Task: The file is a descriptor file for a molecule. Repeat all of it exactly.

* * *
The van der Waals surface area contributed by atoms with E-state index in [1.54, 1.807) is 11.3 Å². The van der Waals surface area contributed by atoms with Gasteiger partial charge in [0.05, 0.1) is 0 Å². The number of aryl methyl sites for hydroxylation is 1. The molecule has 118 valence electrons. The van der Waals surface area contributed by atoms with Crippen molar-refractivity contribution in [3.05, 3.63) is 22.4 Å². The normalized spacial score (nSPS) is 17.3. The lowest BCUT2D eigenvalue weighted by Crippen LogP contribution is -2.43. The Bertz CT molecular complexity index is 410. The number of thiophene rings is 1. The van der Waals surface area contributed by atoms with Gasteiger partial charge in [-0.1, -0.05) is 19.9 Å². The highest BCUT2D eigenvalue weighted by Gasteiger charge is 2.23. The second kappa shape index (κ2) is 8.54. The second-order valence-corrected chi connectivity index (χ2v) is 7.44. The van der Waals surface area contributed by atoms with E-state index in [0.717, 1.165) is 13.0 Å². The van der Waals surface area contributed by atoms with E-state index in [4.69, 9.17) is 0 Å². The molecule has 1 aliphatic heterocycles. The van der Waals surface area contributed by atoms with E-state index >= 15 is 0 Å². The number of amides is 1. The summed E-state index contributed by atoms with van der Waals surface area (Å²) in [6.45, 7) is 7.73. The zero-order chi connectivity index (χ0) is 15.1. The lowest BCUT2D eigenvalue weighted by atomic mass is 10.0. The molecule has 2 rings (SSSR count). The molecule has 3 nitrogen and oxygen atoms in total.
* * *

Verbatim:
The van der Waals surface area contributed by atoms with E-state index in [1.54, 1.807) is 11.3 Å². The van der Waals surface area contributed by atoms with Gasteiger partial charge in [0.05, 0.1) is 0 Å². The number of aryl methyl sites for hydroxylation is 1. The molecule has 118 valence electrons. The van der Waals surface area contributed by atoms with Crippen molar-refractivity contribution in [3.05, 3.63) is 22.4 Å². The normalized spacial score (nSPS) is 17.3. The lowest BCUT2D eigenvalue weighted by Crippen LogP contribution is -2.43. The Bertz CT molecular complexity index is 410. The number of thiophene rings is 1. The van der Waals surface area contributed by atoms with Gasteiger partial charge in [-0.1, -0.05) is 19.9 Å². The highest BCUT2D eigenvalue weighted by Gasteiger charge is 2.23. The second kappa shape index (κ2) is 8.54. The second-order valence-corrected chi connectivity index (χ2v) is 7.44. The van der Waals surface area contributed by atoms with E-state index in [0.717, 1.165) is 13.0 Å². The van der Waals surface area contributed by atoms with E-state index in [4.69, 9.17) is 0 Å². The molecule has 1 aliphatic heterocycles. The van der Waals surface area contributed by atoms with E-state index >= 15 is 0 Å². The number of amides is 1. The summed E-state index contributed by atoms with van der Waals surface area (Å²) in [6.45, 7) is 7.73. The zero-order chi connectivity index (χ0) is 15.1. The lowest BCUT2D eigenvalue weighted by atomic mass is 10.0. The molecule has 2 rings (SSSR count). The molecule has 3 nitrogen and oxygen atoms in total.